Tagged: “puppies”

Potty Train a Puppy Fast!

Potty Train a Puppy Fast!

Here’s an easy trick to potty train your puppy fast.

You can potty train your puppy quickly using this method.

potty train your puppy fast Potty training your puppy relies on an easy trick. All you need to do is mimic what a mother dog would do. But first, let’s clarify what potty training a puppy really means. So, the first question would be: Is it possible to potty train a young puppy? Yes, in a way, and no in another way. The “no” portion of this statement is due to physiological barriers. It’s impossible for a puppy under the age of 14 weeks to hold its bladder for 3 to 4 hours. The muscles of the bladder are not developed enough at this age so you can’t expect her to hold it all day or even for 4 hours. Besides, it’s not normal or natural for them. The “yes” portion of this statement is easy. Regardless of how young a puppy is she will “get” the idea of the appropriate elimination area very quickly.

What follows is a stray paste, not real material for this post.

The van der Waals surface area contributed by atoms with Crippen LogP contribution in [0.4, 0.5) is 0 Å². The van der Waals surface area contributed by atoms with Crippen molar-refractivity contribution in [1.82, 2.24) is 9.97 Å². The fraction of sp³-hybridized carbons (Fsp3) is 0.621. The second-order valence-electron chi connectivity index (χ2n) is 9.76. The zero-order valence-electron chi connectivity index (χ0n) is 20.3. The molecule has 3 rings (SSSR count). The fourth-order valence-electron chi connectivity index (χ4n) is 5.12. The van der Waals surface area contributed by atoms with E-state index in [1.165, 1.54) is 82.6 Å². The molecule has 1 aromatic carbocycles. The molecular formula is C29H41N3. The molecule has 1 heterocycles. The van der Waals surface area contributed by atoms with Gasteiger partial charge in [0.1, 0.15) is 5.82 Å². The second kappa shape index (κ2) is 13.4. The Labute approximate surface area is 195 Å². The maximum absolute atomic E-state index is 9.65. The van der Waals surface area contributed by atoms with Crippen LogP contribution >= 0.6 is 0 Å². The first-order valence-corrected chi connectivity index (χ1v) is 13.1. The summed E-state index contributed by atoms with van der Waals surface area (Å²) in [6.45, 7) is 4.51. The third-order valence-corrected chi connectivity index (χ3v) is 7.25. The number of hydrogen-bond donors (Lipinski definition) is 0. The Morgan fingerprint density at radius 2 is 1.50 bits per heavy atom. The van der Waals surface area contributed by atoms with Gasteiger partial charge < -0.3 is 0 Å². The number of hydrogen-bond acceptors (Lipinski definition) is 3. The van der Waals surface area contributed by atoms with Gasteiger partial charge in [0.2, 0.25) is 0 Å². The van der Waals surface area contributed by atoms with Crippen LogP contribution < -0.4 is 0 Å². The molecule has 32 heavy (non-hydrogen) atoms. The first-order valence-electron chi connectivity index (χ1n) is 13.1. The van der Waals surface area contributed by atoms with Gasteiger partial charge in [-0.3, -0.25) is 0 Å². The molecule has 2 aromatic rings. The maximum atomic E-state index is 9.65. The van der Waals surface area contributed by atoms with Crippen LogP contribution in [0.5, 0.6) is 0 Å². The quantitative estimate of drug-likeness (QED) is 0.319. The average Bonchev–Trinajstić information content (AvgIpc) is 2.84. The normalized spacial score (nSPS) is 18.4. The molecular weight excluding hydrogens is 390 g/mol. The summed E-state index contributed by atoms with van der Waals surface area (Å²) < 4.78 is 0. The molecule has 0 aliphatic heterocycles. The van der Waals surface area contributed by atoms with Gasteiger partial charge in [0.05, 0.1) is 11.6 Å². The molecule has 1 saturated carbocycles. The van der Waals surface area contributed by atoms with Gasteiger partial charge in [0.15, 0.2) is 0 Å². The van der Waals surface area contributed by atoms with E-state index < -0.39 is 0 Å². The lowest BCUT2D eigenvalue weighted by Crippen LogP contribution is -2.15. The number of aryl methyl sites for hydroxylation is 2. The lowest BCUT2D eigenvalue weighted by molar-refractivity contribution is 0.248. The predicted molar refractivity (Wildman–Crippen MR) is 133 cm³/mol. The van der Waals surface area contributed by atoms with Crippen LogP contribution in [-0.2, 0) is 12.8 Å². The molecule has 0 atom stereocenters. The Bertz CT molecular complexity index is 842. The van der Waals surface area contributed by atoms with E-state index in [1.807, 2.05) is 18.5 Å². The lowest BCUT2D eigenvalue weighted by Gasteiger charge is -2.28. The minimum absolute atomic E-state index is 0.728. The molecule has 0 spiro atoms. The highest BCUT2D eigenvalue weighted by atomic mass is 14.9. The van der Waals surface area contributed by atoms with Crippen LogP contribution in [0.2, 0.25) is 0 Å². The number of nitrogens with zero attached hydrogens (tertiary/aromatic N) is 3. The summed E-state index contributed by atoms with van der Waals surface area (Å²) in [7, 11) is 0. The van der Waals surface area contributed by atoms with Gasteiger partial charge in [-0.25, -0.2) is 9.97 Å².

When you embark on the puppy potty training adventure, keep in mind that what you are ultimately trying to accomplish is teaching the puppy where to potty. Your puppy will pick up on this real quickly as long as you follow the easy-to-follow potty training tricks listed here. What you can expect to learn from this article is how to teach your puppy where to potty. And, that’s what potty training it is all about: teaching your puppy where she is allowed to “go”. The attached guide “How to Potty Train your Puppy in 14 Days!” will provide you with a step-by-step guide on potty training your puppy and help you through this process. This potty training guide was developed and written by an experienced puppy foster who has house broken hundreds of puppies before placing them into homes using this exact method. But before you jump into it please read this introduction article. It will give you the exact tricks needed and these aren’t mentioned directly in the guide.